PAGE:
Cramer's Online Brokerage Speech, Part 4

The ideal 21st-century brokerage would have no brokers, just a Web site, the trader says.
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Editor's note: On Monday in Reston, Va., Jim Cramer spoke at the Friedman Billings Ramsey 4th Annual Technology Investor Conference. This is the final installment of the four-part series. Get up to speed with part one, part two and part three.

In fact, if you want to know what the world will look like when those who "get" the Net take over, I will tell you right now. A brokerage department will work side by side with, or be owned by, a news organization, or be partnered with one. Instead of being staffed by multimillion-dollar analyst shills, these "research" departments will be newsrooms of financial journalists who don't own stocks coupled with buy-side money managers who do own stocks and disclose their positions.

In fact, if I had to develop the ideal 21st-century brokerage by people who get the Net, here is what it would look like: I would have no brokers, just a Web site. On the Web site would be the latest in breaking proprietary news, a ticker and a team of journalists keeping you up on developments that can make you money.

The only question is who will do it first? Who will be the first? Who will merge and create that ultimate value proposition to the consumer? I know in our discussions at

TheStreet.com

, we spend a tremendous amount of time trying to figure out who should be at the top of the value pyramid directing the traffic to the news and then to the one-stop shopping. Who can harness the power of the good story and collect the tolls from people who want to own it? Should it be

Yahoo!

(YHOO)

? Should it be

America Online

(AOL)

? Should it be

TheStreet.com

? I think yes, it should, but we just haven't been able to figure out yet how to make it work. But it is only a matter of time.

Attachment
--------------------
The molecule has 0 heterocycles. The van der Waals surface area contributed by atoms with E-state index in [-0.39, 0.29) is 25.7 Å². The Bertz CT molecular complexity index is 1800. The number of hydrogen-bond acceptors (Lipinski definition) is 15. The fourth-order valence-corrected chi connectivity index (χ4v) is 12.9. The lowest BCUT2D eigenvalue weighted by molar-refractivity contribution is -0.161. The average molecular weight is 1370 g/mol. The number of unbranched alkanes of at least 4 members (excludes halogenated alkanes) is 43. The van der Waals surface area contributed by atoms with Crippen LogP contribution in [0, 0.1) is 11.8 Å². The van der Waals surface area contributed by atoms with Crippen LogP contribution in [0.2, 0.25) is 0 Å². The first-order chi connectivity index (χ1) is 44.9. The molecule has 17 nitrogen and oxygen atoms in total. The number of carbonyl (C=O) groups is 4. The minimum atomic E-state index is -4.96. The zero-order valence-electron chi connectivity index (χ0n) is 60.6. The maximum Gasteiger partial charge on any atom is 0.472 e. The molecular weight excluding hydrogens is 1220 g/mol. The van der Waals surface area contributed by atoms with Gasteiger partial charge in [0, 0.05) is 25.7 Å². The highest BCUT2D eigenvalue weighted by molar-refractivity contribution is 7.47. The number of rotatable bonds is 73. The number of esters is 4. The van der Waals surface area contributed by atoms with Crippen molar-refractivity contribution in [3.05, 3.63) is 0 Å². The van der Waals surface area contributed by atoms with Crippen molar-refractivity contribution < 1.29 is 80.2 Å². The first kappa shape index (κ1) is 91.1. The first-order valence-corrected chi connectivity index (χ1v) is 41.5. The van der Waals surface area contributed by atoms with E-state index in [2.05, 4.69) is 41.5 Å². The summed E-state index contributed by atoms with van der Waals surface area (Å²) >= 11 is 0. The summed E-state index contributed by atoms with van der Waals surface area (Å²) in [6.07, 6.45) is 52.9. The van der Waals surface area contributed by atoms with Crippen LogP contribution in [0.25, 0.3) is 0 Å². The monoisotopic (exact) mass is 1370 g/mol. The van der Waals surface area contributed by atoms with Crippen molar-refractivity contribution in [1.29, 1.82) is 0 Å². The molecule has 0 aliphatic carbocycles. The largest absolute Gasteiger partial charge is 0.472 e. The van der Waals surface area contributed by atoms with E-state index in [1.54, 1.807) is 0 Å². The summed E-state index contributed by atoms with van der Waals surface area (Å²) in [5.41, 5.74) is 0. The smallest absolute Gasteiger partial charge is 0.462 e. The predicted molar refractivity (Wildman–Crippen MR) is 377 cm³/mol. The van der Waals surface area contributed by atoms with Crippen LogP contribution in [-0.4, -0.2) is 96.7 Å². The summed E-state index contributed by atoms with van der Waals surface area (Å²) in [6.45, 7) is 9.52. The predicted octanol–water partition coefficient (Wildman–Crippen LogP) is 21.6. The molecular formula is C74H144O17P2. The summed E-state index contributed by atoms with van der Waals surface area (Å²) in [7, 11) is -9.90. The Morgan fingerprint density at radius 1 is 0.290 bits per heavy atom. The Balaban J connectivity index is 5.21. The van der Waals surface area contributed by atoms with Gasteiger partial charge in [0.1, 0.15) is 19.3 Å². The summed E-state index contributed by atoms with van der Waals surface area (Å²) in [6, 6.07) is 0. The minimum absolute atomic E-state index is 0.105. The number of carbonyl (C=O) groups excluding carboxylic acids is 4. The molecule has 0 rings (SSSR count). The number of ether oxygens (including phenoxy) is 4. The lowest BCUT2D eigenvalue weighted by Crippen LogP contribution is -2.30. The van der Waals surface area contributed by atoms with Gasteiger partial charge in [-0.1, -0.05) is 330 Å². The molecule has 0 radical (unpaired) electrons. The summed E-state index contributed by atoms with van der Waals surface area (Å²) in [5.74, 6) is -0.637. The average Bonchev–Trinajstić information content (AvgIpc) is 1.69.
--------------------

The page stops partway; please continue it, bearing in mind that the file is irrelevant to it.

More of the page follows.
I do know this. At the top of the pyramid will

not

be any of the old-line guys. Not with that infrastructure. Not with highly paid studies by consultant firms that also don't get the Net, but charge millions upon millions for their dubious advice. Not with people who don't get the Web in its larger, more revolutionary context, as something that has revealed the traditional model to be nothing more than a high-paid sham.

The old-liners can't stomach the editorial's independence. It scares them. But it is that "scary" quality of editorial that so endears

TheStreet.com

to its readers and makes the public believe that, in the end, the powers behind the Net are on the side of the public, not the corporate finance department, not the underwriters and not the old-boy network.

So what happens to the people from the old-line brokerages who read this and say "I don't get it"? Here is the saddest, most ironic part. Nothing. These firms are like giant dinosaurs. They think they can never be brought down. Heck, they rule the investment world. They are still laughing, at least in public, at the nascent online world. Their kids and their grandchildren surf the Net for fun and education even as they read the paper and watch TV.

Ah, but I have seen

Fantasia

. I know those dinosaurs were powerful nasty sons of bitches, but in the end, they went down. In a blink of an historical eye. Helpless to do anything and incapable of adapting. One day in the not-too-distant future, we will visit Jurassic Park in the canyons of Wall Street and marvel that these onetime masters were paid millions of dollars to do what people will ultimately do for much, much less money. There will be some dinosaurs cavorting on display, preserved by those too rich and too time-consumed to do it themselves, kept alive by an older generation that is disappearing before their very eyes.

It will be very entertaining. It just won't be profitable.

Thank you.

James J. Cramer is manager of a hedge fund and co-founder of TheStreet.com. At time of publication, his fund was long Yahoo! and AOL. His fund often buys and sells securities that are the subject of his columns, both before and after the columns are published, and the positions that his fund takes may change at any time. Under no circumstances does the information in this column represent a recommendation to buy or sell stocks. Cramer's writings provide insights into the dynamics of money management and are not a solicitation for transactions. While he cannot provide investment advice or recommendations, he invites you to comment on his column at

jjcletters@thestreet.com.